The first feature-length Japanese anime to be directed by a foreigner, the impressive Tekkonkinkreet has cult animation written all over it. It's a streetwise Spirited Away, darker, moodier and more adult-oriented than Miyazaki's masterwork, with an apocalyptic undercurrent that reminds one of the dark fairytales of Philip Pullman and a noirish urban lyricism with hints of Raymond Chandler and Dashiell Hammett.
Sony Pictures Releasing is apparently still mulling over whether to add a Stateside theatrical release to the picture's obvious DVD berth. It would be a shame if Tekkonkinkreet were confined to the small screen: the obsessive detail of the cel animation and the impressionistic watercolour effects of the dream-nightmare sequences are best appreciated on a wide canvas.
But the film will inevitably reach the majority of its audience worldwide via auxiliary channels, with strong word of mouth likely to push it beyond its core anime fanbase.
Director Michael Arias was born in Los Angeles, and worked as a special effects maestro on a couple of James Cameron films before moving to Japan in 1992 as a software designer. He later worked as producer on Animatrix, a package of nine short animes inspired by The Matrix, which stands as the top-selling direct-to-video Japanese anime title in the US.
But although Arias and scriptwriter Anthony Weintraub (who adapted Taio Matsumoto's three-volume manga) are American, this is no watered- down anime for foreign consumption.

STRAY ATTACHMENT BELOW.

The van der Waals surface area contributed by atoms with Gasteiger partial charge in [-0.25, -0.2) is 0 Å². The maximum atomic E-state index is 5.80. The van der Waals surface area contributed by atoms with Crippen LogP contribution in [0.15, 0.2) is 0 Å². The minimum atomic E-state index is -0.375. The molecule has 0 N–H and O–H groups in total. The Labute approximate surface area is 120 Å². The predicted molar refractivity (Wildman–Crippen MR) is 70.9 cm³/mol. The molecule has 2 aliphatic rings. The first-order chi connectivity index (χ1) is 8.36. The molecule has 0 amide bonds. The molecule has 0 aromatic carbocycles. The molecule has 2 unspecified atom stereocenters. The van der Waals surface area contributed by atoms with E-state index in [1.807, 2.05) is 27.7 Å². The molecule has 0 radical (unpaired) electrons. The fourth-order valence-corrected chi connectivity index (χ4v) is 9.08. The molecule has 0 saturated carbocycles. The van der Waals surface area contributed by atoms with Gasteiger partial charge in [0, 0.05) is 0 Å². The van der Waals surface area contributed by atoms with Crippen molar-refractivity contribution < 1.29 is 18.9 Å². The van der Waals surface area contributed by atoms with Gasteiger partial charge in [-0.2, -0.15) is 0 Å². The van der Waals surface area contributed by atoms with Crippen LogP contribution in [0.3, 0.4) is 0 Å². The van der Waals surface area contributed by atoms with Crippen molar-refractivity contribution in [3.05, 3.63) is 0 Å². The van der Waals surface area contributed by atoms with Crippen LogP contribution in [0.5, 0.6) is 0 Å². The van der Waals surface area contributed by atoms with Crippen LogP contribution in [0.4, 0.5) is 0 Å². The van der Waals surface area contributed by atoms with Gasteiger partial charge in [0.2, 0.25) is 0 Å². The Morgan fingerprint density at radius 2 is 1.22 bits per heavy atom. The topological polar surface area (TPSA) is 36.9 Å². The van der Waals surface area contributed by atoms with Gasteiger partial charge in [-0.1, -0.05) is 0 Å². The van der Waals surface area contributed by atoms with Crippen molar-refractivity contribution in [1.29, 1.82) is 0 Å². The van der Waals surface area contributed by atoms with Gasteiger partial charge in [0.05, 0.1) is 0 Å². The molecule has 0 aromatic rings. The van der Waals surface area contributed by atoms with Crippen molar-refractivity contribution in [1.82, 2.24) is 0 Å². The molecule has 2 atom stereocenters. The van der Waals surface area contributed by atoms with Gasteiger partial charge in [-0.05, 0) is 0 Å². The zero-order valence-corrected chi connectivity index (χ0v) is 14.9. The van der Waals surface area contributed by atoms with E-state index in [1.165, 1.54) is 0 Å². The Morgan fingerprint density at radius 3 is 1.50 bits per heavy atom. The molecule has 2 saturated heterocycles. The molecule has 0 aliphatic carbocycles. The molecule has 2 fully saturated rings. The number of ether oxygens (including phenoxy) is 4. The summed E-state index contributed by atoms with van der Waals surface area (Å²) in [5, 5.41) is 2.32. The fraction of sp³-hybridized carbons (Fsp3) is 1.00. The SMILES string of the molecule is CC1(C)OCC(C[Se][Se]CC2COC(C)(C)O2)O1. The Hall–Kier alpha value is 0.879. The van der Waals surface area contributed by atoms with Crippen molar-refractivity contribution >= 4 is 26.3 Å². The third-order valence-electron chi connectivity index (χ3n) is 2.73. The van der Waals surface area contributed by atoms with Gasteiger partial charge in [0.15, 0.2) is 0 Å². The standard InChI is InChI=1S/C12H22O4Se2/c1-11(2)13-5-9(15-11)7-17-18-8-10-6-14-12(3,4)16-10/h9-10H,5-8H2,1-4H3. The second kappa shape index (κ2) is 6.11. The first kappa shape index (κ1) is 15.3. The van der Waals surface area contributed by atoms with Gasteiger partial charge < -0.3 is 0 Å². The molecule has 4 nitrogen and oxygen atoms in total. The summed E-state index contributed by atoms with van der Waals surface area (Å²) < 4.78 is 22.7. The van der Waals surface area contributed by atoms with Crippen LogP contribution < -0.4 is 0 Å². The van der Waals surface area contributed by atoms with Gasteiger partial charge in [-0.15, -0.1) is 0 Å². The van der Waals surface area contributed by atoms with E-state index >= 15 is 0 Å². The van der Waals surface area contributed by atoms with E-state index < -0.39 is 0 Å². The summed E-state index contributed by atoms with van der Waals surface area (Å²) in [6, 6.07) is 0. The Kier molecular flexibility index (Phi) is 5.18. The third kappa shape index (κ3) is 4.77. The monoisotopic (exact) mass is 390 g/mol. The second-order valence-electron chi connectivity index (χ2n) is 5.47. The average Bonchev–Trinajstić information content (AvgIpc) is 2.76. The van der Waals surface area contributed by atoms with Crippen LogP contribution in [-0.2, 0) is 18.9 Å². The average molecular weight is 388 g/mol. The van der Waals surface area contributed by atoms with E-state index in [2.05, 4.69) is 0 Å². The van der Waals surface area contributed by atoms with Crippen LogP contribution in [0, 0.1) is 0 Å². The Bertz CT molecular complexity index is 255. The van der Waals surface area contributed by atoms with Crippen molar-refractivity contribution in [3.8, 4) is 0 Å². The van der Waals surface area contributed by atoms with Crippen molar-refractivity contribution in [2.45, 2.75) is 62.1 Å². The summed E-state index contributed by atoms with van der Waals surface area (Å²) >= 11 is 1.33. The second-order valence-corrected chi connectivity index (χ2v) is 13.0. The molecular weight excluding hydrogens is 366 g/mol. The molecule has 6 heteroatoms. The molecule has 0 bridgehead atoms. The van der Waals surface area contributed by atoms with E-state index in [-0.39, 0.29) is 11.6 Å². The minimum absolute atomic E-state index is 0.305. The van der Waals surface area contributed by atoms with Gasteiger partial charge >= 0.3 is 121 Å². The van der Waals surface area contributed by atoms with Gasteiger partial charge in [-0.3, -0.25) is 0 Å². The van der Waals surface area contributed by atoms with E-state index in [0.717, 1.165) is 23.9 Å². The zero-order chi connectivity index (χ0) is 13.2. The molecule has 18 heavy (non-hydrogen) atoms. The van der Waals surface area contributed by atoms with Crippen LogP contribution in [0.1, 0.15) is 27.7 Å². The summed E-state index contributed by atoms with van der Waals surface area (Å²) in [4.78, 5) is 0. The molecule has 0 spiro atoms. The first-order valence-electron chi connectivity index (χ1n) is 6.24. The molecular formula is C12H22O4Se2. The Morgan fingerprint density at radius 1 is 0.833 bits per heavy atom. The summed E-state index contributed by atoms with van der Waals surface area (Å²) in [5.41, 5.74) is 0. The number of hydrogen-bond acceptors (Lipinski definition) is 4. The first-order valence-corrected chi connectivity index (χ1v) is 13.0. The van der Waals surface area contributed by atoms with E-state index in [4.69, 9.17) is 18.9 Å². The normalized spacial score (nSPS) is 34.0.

If anything, it seems more authentically Japanese to outsiders than recent globally-pitched anime fairytales like Howl's Moving Castle, Tales Of Earthsea or Steamboy. And it has been hailed as such in Japan, where Tekkonkinkreet took a respectable $4.5m box office haul following its end-of-year release.
The setting, a tatty, retro future-city district called Treasure Town, reeks with local colour. Patched and painted, dilapidated beneath its blinking neon signs and gaudy facades, referencing everything from Ganesh statues to Aga Sofia, this is Old Tokyo filtered through a grille of influences that runs from Metropolis to Blade Runner.
Treasure Town is home to Black and White, two super-urchins who are more shaply characterised than their names suggest. White is a snotty ten-year-old who behaves more like he's three; he can't even put his own clothes on. Black, who looks around 12, is White's older friend and surrogate father; melancholy and world-weary, he sometimes gives way to violent rages.
Both can fly through the air and duff up baddies, though their powers are pushed to the limit when Mr Snake, a Joker-like Venusian property developer, decides to clean out the 'hood, which he intends to turn into a huge amusement park.
The battles between the cops, the yakuzas and the street gangs that vie for control in the first part of the film gradually fade into the background, all crushed (and united in nostalgia) by the cynical redevelopment of the city (hinted at in the title, which is a pun on the Japanese word for reinforced concrete).
But this too is pushed aside as the mood becomes more metaphysical, culminating in a remarkable final cosmic struggle - which comes on like an animated version of one of William Blake's visionary watercolours.
The soundtrack, courtesy of British electronic music duo Plaid, creates a sound texture to match the rich cultural mix of the visuals, veering from jazzy Quincy-Jones-style noir themes to urban tom-tom beats.
Asmik Ace Entertainment
Sony Pictures Releasing
Anthony Weintraub, based on the manga by Taio Matsumoto